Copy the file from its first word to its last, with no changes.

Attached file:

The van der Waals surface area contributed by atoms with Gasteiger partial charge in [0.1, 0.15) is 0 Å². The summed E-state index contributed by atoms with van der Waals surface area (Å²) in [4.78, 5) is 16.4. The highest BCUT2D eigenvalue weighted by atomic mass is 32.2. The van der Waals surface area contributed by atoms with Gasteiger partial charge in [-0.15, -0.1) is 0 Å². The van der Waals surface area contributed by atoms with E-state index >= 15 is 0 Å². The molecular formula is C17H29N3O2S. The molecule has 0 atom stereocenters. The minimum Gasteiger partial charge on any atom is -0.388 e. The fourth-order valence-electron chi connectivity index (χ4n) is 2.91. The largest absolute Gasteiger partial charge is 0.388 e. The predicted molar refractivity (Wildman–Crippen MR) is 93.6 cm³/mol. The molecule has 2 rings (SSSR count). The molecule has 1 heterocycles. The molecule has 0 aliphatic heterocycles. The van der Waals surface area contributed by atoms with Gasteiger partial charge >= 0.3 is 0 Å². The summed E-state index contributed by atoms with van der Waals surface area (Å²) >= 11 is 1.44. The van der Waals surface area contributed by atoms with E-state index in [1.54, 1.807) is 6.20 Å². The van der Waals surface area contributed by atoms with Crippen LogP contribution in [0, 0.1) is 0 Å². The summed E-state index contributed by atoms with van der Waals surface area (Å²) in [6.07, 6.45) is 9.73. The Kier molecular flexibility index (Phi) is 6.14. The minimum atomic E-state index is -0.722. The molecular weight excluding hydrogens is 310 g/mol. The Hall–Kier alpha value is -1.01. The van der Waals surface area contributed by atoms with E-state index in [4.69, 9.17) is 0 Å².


The van der Waals surface area contributed by atoms with Gasteiger partial charge in [0.1, 0.15) is 0 Å². The summed E-state index contributed by atoms with van der Waals surface area (Å²) in [4.78, 5) is 16.4. The highest BCUT2D eigenvalue weighted by atomic mass is 32.2. The van der Waals surface area contributed by atoms with Gasteiger partial charge in [-0.15, -0.1) is 0 Å². The van der Waals surface area contributed by atoms with E-state index >= 15 is 0 Å². The molecular formula is C17H29N3O2S. The molecule has 0 atom stereocenters. The minimum Gasteiger partial charge on any atom is -0.388 e. The fourth-order valence-electron chi connectivity index (χ4n) is 2.91. The largest absolute Gasteiger partial charge is 0.388 e. The predicted molar refractivity (Wildman–Crippen MR) is 93.6 cm³/mol. The molecule has 2 rings (SSSR count). The molecule has 1 heterocycles. The molecule has 0 aliphatic heterocycles. The van der Waals surface area contributed by atoms with Gasteiger partial charge >= 0.3 is 0 Å². The summed E-state index contributed by atoms with van der Waals surface area (Å²) >= 11 is 1.44. The van der Waals surface area contributed by atoms with E-state index in [1.54, 1.807) is 6.20 Å². The van der Waals surface area contributed by atoms with Crippen LogP contribution in [0, 0.1) is 0 Å². The summed E-state index contributed by atoms with van der Waals surface area (Å²) in [6.07, 6.45) is 9.73. The Kier molecular flexibility index (Phi) is 6.14. The minimum atomic E-state index is -0.722. The molecular weight excluding hydrogens is 310 g/mol. The Hall–Kier alpha value is -1.01. The van der Waals surface area contributed by atoms with E-state index in [4.69, 9.17) is 0 Å².